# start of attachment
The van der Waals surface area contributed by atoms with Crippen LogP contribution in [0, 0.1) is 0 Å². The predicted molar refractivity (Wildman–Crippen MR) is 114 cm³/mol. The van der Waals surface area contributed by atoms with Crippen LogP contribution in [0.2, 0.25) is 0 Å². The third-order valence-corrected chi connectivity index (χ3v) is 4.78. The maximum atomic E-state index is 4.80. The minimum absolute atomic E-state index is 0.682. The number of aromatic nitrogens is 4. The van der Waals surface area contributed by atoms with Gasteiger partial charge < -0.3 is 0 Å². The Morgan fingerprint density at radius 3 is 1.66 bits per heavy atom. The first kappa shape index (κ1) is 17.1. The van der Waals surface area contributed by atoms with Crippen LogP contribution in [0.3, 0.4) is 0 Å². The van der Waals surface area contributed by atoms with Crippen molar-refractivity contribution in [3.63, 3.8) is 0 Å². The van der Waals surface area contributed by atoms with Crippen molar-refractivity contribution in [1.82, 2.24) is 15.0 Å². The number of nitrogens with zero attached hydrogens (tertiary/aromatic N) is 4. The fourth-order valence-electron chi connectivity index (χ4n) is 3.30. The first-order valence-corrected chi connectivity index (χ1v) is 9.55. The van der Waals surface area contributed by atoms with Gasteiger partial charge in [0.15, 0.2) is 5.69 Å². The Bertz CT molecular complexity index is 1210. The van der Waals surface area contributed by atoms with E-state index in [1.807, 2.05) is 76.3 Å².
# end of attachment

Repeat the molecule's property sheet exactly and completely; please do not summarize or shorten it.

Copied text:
The van der Waals surface area contributed by atoms with Crippen LogP contribution in [0, 0.1) is 0 Å². The predicted molar refractivity (Wildman–Crippen MR) is 114 cm³/mol. The van der Waals surface area contributed by atoms with Crippen LogP contribution in [0.2, 0.25) is 0 Å². The third-order valence-corrected chi connectivity index (χ3v) is 4.78. The maximum atomic E-state index is 4.80. The minimum absolute atomic E-state index is 0.682. The number of aromatic nitrogens is 4. The van der Waals surface area contributed by atoms with Gasteiger partial charge < -0.3 is 0 Å². The Morgan fingerprint density at radius 3 is 1.66 bits per heavy atom. The first kappa shape index (κ1) is 17.1. The van der Waals surface area contributed by atoms with Crippen LogP contribution in [0.3, 0.4) is 0 Å². The van der Waals surface area contributed by atoms with Crippen molar-refractivity contribution in [3.63, 3.8) is 0 Å². The van der Waals surface area contributed by atoms with Crippen molar-refractivity contribution in [1.82, 2.24) is 15.0 Å². The number of nitrogens with zero attached hydrogens (tertiary/aromatic N) is 4. The fourth-order valence-electron chi connectivity index (χ4n) is 3.30. The first-order valence-corrected chi connectivity index (χ1v) is 9.55. The van der Waals surface area contributed by atoms with Gasteiger partial charge in [0.15, 0.2) is 5.69 Å². The Bertz CT molecular complexity index is 1210. The van der Waals surface area contributed by atoms with E-state index in [1.807, 2.05) is 76.3 Å².